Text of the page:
Morgan took her talents to the University of North Carolina, where she earned All-America honors in 1998.
The next year, she played professionally on the Futures Tour.
“It absolutely became a job and I didn’t like it,” said Morgan. “But at the end of my athletic career, how many people in the world get a chance to play professionally?”
Morgan, who lives in Chicago with her 2-year-old son, currently works for a European derivatives trading firm after spending some time as a trader on the floor of the Chicago Mercantile Exchange.
“It was a heavily male-dominated industry,” she said of being a trader. “When they realized I knew what I was talking about (golf), I earned their respect without even picking up a golf club.”
Jon Duerr (Class of 1961)
Things were a little different around St. Charles in the late 1950s and early 1960s.
“Our high school was where Thompson Junior High is located today,” said Duerr, who was the senior class president at St. Charles High School in 1961. “Since we didn’t have lights at Reid Field, all of our home football games were played on Saturday afternoons.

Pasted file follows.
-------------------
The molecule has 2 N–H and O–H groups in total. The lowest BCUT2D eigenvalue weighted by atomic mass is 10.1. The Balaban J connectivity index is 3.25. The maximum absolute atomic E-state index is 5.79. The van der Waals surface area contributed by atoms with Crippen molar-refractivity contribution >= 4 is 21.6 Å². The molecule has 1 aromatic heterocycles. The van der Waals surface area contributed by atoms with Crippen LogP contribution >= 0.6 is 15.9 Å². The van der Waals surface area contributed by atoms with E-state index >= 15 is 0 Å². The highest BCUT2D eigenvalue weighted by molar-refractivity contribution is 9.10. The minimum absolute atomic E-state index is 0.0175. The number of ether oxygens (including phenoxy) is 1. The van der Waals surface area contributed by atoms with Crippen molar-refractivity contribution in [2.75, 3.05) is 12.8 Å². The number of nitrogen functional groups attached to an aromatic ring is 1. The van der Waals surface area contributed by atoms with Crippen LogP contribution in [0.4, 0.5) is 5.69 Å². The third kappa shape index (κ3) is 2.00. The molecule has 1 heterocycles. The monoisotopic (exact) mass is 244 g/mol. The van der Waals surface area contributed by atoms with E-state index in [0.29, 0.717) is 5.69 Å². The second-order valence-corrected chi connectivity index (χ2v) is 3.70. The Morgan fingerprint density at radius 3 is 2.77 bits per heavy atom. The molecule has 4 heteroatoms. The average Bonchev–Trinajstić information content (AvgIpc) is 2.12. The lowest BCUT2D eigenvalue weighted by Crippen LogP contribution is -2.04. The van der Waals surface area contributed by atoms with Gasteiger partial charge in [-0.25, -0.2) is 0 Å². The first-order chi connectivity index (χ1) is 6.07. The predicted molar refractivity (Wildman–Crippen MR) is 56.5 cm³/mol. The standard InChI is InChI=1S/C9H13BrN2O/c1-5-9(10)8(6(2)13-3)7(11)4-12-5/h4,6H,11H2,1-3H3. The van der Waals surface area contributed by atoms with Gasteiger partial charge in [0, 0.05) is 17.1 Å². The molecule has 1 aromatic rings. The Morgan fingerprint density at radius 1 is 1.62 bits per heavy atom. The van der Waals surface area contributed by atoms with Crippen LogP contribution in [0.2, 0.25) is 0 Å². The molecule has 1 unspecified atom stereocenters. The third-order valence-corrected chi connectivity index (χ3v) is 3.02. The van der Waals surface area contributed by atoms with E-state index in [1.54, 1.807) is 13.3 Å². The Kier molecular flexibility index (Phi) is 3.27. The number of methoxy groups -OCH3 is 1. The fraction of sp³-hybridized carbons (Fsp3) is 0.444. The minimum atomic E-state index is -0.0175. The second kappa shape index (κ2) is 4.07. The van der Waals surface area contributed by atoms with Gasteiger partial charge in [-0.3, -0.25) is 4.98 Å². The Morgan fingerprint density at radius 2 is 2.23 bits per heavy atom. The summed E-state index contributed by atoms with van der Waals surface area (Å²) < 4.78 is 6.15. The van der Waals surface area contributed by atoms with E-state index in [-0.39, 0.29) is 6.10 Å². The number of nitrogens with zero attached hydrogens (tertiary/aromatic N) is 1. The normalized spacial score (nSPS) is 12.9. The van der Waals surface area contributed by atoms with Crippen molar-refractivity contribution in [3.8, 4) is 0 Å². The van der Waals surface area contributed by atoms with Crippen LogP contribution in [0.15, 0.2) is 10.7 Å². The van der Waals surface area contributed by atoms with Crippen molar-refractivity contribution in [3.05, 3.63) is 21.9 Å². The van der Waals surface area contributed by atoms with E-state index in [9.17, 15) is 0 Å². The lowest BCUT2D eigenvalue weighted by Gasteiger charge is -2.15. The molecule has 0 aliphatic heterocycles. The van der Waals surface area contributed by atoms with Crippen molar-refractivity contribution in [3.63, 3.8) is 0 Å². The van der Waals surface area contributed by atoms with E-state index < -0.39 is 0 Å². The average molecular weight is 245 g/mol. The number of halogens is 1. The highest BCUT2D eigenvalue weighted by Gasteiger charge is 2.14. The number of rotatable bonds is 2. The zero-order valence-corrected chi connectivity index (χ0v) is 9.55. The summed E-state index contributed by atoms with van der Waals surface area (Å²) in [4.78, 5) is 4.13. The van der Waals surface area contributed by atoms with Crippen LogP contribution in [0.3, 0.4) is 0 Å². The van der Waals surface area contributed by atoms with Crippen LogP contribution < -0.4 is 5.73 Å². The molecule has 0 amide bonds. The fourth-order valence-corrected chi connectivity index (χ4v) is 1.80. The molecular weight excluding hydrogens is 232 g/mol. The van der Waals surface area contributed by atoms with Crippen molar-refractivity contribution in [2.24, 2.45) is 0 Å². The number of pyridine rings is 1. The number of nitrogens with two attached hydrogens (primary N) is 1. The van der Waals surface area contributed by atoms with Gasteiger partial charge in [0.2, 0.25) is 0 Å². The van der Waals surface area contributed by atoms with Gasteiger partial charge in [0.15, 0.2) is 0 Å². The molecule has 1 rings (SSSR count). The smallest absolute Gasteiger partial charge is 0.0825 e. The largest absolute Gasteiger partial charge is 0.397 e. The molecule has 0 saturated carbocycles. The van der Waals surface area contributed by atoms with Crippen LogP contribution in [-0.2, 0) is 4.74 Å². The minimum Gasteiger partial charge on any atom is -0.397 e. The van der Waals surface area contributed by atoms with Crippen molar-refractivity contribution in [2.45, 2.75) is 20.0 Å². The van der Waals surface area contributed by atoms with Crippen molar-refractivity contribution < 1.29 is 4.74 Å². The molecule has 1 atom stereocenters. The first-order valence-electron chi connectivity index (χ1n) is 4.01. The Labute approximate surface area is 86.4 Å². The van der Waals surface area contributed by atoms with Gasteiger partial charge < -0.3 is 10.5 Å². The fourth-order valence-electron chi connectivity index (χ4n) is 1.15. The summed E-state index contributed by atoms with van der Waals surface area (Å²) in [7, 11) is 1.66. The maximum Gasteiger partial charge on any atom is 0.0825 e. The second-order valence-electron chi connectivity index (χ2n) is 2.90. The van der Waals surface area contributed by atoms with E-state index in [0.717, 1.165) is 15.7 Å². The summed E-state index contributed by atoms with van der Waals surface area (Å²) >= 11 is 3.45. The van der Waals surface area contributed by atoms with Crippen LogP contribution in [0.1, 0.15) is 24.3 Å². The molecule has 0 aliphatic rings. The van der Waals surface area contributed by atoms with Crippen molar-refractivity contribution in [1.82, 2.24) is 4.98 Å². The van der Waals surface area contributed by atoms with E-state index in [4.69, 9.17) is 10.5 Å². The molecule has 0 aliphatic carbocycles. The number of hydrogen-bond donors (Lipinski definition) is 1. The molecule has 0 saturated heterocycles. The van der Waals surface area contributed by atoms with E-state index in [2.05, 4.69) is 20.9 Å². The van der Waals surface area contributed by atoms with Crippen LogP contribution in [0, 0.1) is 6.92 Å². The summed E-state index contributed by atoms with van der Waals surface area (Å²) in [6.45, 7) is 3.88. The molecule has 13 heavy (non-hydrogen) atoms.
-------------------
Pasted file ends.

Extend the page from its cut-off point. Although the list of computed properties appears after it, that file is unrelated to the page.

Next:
“Back then, the population of St. Charles was 6,300,” he added. “There were 128 students in our graduating class and about 880 in the high school. The majority of students participated in a number of sports.”
Duerr, who also competed in wrestling and track, was a 2-time all-conference football player for the Saints as a 6-1, 185-pound defensive end/center.
“The one thing I remember about playing Saturday afternoon games was that it was much more of a college feeling,” said Duerr.
Unfortunately, one of the school’s top athletes wasn’t allowed to compete.
“Frankly, the best athlete in our class probably was Phyllis Huerstel,” recalled Duerr. “She was very strong and she could throw harder than most of the boys. But girls’ sports didn’t exist back then.”